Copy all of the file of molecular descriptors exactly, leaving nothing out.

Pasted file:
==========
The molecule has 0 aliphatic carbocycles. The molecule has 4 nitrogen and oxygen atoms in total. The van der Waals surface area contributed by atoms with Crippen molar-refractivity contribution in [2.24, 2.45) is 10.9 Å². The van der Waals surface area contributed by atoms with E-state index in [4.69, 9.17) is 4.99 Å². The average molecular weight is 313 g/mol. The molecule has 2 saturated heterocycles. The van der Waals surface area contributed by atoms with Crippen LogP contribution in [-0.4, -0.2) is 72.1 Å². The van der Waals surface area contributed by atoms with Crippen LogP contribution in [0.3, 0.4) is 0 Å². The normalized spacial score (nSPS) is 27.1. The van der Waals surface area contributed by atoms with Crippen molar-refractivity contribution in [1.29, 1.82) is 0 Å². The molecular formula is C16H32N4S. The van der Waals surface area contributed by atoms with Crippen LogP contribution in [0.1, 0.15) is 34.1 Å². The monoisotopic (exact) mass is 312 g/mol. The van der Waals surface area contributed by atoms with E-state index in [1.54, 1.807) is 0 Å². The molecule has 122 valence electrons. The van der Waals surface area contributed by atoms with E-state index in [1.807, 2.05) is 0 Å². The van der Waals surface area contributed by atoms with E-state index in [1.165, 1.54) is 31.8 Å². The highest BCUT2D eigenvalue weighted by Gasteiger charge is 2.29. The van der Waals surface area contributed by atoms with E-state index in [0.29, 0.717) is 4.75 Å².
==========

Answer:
The molecule has 0 aliphatic carbocycles. The molecule has 4 nitrogen and oxygen atoms in total. The van der Waals surface area contributed by atoms with Crippen molar-refractivity contribution in [2.24, 2.45) is 10.9 Å². The van der Waals surface area contributed by atoms with E-state index in [4.69, 9.17) is 4.99 Å². The average molecular weight is 313 g/mol. The molecule has 2 saturated heterocycles. The van der Waals surface area contributed by atoms with Crippen LogP contribution in [-0.4, -0.2) is 72.1 Å². The van der Waals surface area contributed by atoms with Crippen LogP contribution in [0.3, 0.4) is 0 Å². The normalized spacial score (nSPS) is 27.1. The van der Waals surface area contributed by atoms with Crippen molar-refractivity contribution in [1.29, 1.82) is 0 Å². The molecular formula is C16H32N4S. The van der Waals surface area contributed by atoms with Crippen LogP contribution in [0.1, 0.15) is 34.1 Å². The monoisotopic (exact) mass is 312 g/mol. The van der Waals surface area contributed by atoms with E-state index in [1.54, 1.807) is 0 Å². The molecule has 122 valence electrons. The van der Waals surface area contributed by atoms with E-state index in [1.807, 2.05) is 0 Å². The van der Waals surface area contributed by atoms with E-state index in [1.165, 1.54) is 31.8 Å². The highest BCUT2D eigenvalue weighted by Gasteiger charge is 2.29. The van der Waals surface area contributed by atoms with E-state index in [0.29, 0.717) is 4.75 Å².